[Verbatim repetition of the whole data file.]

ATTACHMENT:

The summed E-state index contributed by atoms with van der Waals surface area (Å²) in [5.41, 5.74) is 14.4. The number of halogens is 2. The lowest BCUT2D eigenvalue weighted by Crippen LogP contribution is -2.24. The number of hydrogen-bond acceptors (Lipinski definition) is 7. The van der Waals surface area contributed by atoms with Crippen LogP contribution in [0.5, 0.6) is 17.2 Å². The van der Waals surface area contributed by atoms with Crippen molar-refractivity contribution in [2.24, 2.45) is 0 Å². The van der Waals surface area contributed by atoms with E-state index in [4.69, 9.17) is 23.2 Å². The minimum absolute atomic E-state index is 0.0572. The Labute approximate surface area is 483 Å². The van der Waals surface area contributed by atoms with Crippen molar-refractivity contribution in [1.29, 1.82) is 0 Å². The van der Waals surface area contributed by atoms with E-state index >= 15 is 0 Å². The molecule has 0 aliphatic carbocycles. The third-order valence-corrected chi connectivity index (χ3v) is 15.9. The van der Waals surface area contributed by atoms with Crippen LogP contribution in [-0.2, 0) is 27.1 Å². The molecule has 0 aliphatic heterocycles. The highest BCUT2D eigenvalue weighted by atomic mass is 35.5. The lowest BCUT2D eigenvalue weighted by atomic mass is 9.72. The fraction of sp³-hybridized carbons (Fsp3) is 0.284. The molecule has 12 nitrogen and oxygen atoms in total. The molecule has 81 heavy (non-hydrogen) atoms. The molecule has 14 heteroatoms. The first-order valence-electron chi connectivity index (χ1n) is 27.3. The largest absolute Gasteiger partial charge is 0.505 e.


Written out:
The summed E-state index contributed by atoms with van der Waals surface area (Å²) in [5.41, 5.74) is 14.4. The number of halogens is 2. The lowest BCUT2D eigenvalue weighted by Crippen LogP contribution is -2.24. The number of hydrogen-bond acceptors (Lipinski definition) is 7. The van der Waals surface area contributed by atoms with Crippen LogP contribution in [0.5, 0.6) is 17.2 Å². The van der Waals surface area contributed by atoms with Crippen molar-refractivity contribution in [2.24, 2.45) is 0 Å². The van der Waals surface area contributed by atoms with E-state index in [4.69, 9.17) is 23.2 Å². The minimum absolute atomic E-state index is 0.0572. The Labute approximate surface area is 483 Å². The van der Waals surface area contributed by atoms with Crippen molar-refractivity contribution in [1.29, 1.82) is 0 Å². The van der Waals surface area contributed by atoms with E-state index >= 15 is 0 Å². The molecule has 0 aliphatic carbocycles. The third-order valence-corrected chi connectivity index (χ3v) is 15.9. The van der Waals surface area contributed by atoms with Crippen LogP contribution in [-0.2, 0) is 27.1 Å². The molecule has 0 aliphatic heterocycles. The highest BCUT2D eigenvalue weighted by atomic mass is 35.5. The lowest BCUT2D eigenvalue weighted by atomic mass is 9.72. The fraction of sp³-hybridized carbons (Fsp3) is 0.284. The molecule has 12 nitrogen and oxygen atoms in total. The molecule has 81 heavy (non-hydrogen) atoms. The molecule has 14 heteroatoms. The first-order valence-electron chi connectivity index (χ1n) is 27.3. The largest absolute Gasteiger partial charge is 0.505 e.